By James Melik
Business reporter, BBC World Service
Presidential powers in Iran are often circumscribed by the clerics
The sharp downward spiral of oil prices has prompted economists to predict that Tehran is facing severe financial hardship within the space of a few months.
Iran's presidential contenders have to address the budget deficit brought about by the plummeting oil prices and the world banking crisis.
The country's economy is almost totally dependent on oil, which accounts for 80% of the country's foreign exchange receipts, while oil and gas make up 70% of government revenue.
Cash rolled in when the price of oil was above $140 a barrel and the country amassed huge foreign currency reserves, but with the price falling to around $40, that revenue has dried up accordingly.
For the first time since the Islamic revolution in 1979, Iranians will turn away from geopolitics and focus instead on the state of their economy when they go to the polls in June.
Impact of sanctions
On top of the recession and falling oil prices, Iran also has to grapple with sanctions imposed by the United States and the United Nations.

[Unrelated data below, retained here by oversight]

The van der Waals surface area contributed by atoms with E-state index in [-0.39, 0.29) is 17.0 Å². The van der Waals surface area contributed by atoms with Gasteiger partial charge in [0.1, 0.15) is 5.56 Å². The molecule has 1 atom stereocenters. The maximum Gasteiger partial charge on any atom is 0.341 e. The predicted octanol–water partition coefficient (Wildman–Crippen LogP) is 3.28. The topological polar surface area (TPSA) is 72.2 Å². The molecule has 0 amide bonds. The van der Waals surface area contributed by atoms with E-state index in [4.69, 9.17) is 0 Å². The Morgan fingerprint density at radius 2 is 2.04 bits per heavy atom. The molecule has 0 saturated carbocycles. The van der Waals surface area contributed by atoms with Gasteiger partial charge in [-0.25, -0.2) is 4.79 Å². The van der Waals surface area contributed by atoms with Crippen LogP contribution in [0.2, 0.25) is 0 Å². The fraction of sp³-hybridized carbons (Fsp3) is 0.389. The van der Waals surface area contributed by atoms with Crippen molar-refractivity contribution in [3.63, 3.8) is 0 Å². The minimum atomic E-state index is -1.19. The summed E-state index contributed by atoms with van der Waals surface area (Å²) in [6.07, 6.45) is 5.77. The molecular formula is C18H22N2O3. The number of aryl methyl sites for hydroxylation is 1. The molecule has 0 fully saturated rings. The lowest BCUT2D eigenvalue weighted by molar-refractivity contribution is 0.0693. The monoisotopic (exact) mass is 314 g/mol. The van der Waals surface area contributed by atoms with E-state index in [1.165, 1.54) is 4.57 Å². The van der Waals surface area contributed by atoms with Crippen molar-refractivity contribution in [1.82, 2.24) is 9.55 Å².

The US sanctions imposed in 1980, after the hostage-taking by students in Tehran, prohibit American citizens from having dealings with Iran.
They also make it difficult for other oil and gas companies to invest in Iran and then get US business.
The UN sanctions were imposed because of Iran's alleged attempts to develop nuclear weapons by enriching uranium, something it denies.
Under those sanctions, the foreign assets of 13 Iranian companies are frozen, some officials are banned from travelling abroad and the sale of products with a possible military use is forbidden.
An advisor to the European Union, Dr Mehrdad Emadi-Moghadam from Staffordshire University in England, says the UN sanctions are more effective because they include regions and countries which were not co-operating with the US sanctions.
"Iran cannot enter into American or EU trade agreements, so it has been forced to acquire its goods though second parties," he says.
"When it needs technology or commodities, Iran has to pay between 12 and 20% more than it would otherwise have cost them."
Being unable to update its technology has resulted in Iran having an antiquated manufacturing base.
In a country where the government is the biggest employer and the biggest contractor, companies are suffering from the harsh economic downturn.
"A number of our projects, mostly from ministries which have ordered them, have been halted because of a lack of funds," says Ali Pahlavan, who works in an engineering company in Tehran.
Popular unrest grew in the 1970s when oil revenue was not distributed fairly
"We are a one-product economy to some extent - diversification and modernisation has not taken place to the extent it should have," he concedes.
He admits that many of the country's problems are due to the sanctions, but says the government is also at fault.
"The revolutionary government pursues mostly ideological and political goals," he says, "The economy has taken a back seat and is not the number one priority."